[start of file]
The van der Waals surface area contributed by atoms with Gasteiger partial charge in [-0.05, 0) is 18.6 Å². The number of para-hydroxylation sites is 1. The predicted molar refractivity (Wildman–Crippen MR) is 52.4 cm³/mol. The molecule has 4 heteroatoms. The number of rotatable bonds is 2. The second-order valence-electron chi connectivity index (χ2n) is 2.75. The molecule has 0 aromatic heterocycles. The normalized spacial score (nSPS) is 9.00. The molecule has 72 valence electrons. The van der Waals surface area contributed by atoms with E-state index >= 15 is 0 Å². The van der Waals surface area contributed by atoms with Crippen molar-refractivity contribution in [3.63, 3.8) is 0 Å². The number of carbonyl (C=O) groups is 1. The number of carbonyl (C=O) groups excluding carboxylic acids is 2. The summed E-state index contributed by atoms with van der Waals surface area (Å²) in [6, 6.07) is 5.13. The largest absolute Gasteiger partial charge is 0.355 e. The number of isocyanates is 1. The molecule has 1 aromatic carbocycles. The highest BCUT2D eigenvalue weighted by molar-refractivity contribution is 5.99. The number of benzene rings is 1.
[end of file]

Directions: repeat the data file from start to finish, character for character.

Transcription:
The van der Waals surface area contributed by atoms with Gasteiger partial charge in [-0.05, 0) is 18.6 Å². The number of para-hydroxylation sites is 1. The predicted molar refractivity (Wildman–Crippen MR) is 52.4 cm³/mol. The molecule has 4 heteroatoms. The number of rotatable bonds is 2. The second-order valence-electron chi connectivity index (χ2n) is 2.75. The molecule has 0 aromatic heterocycles. The normalized spacial score (nSPS) is 9.00. The molecule has 72 valence electrons. The van der Waals surface area contributed by atoms with E-state index >= 15 is 0 Å². The van der Waals surface area contributed by atoms with Crippen molar-refractivity contribution in [3.63, 3.8) is 0 Å². The number of carbonyl (C=O) groups is 1. The number of carbonyl (C=O) groups excluding carboxylic acids is 2. The summed E-state index contributed by atoms with van der Waals surface area (Å²) in [6, 6.07) is 5.13. The largest absolute Gasteiger partial charge is 0.355 e. The number of isocyanates is 1. The molecule has 1 aromatic carbocycles. The highest BCUT2D eigenvalue weighted by molar-refractivity contribution is 5.99. The number of benzene rings is 1.